ExecutiveBiz: What role can Intel and other vendors play in helping agencies adopt the Cybersecurity Framework?

Jason Kimrey: We believe it’s critical for large companies, like Intel, to actively engage with government to raise the bar in key technology areas like cybersecurity.

One of the areas we have taken a leadership position is partnering with NIST around the Cybersecurity Framework. Version 1 was released in February 2015 when President Obama issued the executive order. It was announced at Stanford University and Intel was one of the companies recognized on stage as a contributing company. Intel both publicly supported the Cybersecurity Framework and released a white paper to show how it was applied internally.

Intel is a company of 100,000 employees and very distributed systems globally. We took that Cybersecurity Framework and applied it to some of our own internal IT processes. Using our own company as an example has allowed us to show that we can add real material value to very large enterprises. This white paper has been shared not only within the U.S. government, but has also with other governments globally.

ExecutiveBiz: What direction do you see supercomputing initiatives evolving this year and what do you expect to see there?

Jason Kimrey: Supercomputing today has primarily existed in a few key agencies – including the departments of Energy, Defense, and parts of Health and Human Services.

However, we are now seeing a convergence of traditional supercomputing and high-speed data analytics. As a result, we are going to see an increase of federal agencies developing capabilities that harness the power of supercomputing and start applying it to address a wide range of mission challenges.

In fact, one of the key tenets of the National Strategic Computing Initiative and Intel’s high-performance computing strategy is the democratization of HPC. It’s about enabling agencies and businesses to make decisions faster, solve problems quicker, and develop new business models based on the ability to process and analyze data faster than ever before.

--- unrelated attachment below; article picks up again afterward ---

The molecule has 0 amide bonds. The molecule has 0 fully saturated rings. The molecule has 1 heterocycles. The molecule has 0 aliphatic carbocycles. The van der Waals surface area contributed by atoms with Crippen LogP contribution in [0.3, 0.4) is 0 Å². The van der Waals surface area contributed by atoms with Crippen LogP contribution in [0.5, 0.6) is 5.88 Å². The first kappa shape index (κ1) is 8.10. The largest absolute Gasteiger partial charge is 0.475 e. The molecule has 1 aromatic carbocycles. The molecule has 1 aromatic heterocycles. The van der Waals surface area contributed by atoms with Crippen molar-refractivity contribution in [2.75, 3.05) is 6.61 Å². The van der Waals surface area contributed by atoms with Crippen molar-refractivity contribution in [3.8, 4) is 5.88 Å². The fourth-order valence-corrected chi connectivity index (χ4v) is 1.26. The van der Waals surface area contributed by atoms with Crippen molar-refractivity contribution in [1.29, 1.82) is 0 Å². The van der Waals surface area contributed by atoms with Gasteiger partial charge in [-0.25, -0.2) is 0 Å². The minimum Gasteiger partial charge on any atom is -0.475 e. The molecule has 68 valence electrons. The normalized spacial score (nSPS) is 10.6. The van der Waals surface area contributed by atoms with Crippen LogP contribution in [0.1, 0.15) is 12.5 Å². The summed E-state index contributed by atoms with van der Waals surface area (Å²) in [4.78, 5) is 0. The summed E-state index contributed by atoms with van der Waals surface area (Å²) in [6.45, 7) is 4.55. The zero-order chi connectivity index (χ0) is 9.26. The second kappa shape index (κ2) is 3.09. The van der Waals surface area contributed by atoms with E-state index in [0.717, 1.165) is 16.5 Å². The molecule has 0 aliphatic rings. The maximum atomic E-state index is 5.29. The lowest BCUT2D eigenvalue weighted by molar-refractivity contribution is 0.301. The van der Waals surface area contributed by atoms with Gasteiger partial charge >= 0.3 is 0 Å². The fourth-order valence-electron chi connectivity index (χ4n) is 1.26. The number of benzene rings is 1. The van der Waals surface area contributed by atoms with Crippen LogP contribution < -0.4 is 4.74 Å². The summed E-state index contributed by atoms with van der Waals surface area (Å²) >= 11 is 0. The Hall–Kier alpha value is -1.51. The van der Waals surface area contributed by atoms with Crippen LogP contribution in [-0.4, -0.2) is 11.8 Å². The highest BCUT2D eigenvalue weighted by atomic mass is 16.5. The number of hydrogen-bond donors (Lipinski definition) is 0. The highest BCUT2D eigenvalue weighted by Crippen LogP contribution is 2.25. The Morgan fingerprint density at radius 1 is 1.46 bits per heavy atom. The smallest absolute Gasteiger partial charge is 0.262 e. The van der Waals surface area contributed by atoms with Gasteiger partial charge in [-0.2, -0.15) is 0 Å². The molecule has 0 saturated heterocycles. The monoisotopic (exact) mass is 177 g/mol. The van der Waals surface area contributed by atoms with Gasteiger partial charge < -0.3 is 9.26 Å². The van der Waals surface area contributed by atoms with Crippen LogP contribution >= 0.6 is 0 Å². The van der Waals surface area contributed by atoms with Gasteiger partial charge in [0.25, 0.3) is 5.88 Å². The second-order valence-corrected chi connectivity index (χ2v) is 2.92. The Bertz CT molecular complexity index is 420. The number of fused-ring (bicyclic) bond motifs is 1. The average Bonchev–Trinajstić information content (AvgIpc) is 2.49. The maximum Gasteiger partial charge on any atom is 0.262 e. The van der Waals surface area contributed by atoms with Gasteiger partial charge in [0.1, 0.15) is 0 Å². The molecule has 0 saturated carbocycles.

This is why agencies like Justice, National Institutes of Health, Homeland Security, and others, are joining the NSCI initiative. Additionally, we are talking to many more agencies that are expressing a lot of interest in how and what HPC means to their missions moving forward.

ExecutiveBiz: Where do you see areas with potentially more R&D collaboration between government and industry?

Jason Kimrey: Some of the challenges that we face today simply can’t be addressed with current technologies. We need to continue advancing technology roadmaps and capabilities much further than they exist today in order to remain globally competitive.

HPC has been at the core of this effort, and CORAL is a great example of how government and private sector can team together to reach a common goal. However, there are a lot of requirements and capabilities that we need to accelerate in other areas, including autonomous driving, machine learning, quantum computing, and natural language processing. Companies like Intel and others in the private sector cannot do it alone.

It is going to take targeted partnerships and collaboration with government agencies to prioritize some of these capabilities and better understand how technology can improve everything from national security to global competitiveness. In doing so, we can align our roadmaps to bring these solutions to market faster.